The current blog theme is Digital Accountability, and our guest authors – digital experts from within the civil society sector – recently took part in a four-day CSO Accountability in the Digital Age workshop, facilitated by the INGO Accountability Charter.
Here they share the issues explored and outcomes established during this hands-on event. Today’s blog is the second in a series of five.
As citizens in many democracies seek greater participation in public debate, international civil society organisations (ICSOs) are seeking a new model for advocacy: one where supporters become fuller participants in priority-setting and tactics, and where leadership demonstrates accountability to those participants on an ongoing basis.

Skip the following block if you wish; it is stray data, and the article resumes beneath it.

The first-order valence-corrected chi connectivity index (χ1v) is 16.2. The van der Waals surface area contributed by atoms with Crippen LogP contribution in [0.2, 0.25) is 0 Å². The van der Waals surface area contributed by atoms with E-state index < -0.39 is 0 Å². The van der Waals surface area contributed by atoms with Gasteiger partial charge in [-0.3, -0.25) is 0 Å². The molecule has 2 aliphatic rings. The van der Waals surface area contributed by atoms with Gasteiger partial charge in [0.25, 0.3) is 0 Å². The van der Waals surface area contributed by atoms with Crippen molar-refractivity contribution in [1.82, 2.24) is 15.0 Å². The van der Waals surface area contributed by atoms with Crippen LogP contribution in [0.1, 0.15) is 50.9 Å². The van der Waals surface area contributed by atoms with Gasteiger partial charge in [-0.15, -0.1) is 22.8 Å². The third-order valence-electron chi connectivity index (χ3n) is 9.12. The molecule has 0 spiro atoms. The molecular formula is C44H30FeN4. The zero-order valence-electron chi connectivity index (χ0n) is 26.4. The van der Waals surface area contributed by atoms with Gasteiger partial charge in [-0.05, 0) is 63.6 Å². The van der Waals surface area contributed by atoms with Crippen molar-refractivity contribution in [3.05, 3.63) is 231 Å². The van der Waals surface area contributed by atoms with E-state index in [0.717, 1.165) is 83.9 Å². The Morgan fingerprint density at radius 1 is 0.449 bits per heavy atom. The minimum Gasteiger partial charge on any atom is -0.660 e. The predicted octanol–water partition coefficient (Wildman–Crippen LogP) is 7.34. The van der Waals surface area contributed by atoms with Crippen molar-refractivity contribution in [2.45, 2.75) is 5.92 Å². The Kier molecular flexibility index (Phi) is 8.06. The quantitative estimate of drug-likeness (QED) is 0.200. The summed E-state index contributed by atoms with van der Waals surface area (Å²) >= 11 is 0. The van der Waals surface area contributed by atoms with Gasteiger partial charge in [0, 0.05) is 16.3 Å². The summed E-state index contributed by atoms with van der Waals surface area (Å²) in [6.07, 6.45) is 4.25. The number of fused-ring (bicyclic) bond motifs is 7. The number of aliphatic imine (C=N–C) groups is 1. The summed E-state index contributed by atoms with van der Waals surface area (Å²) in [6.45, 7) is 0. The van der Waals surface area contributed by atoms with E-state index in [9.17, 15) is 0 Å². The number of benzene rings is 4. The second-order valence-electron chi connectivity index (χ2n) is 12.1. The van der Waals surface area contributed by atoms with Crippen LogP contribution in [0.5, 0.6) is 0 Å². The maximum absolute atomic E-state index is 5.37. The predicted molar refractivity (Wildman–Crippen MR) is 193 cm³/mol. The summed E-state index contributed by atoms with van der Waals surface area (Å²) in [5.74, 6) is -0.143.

“People power”, unleashed and expedited by newer technologies, can help ICSOs scale their impact – through crowdsourcing projects, for instance, that harness the input of thousands of unconnected individuals, or through networked campaigns that disseminate not only information but also campaign leadership across hundreds of small groups and thousands of miles.
People power enables ICSOs to augment or even replace traditional tools of advocacy. But many ICSOs – like the governments they work to persuade – remain too bureaucratic to pivot quickly, and too mired in hierarchy to convert grassroots ideas into programming decisions. Civil society leaders struggle to adjust, even when change can yield inspiration and a heightened sense of community. MORE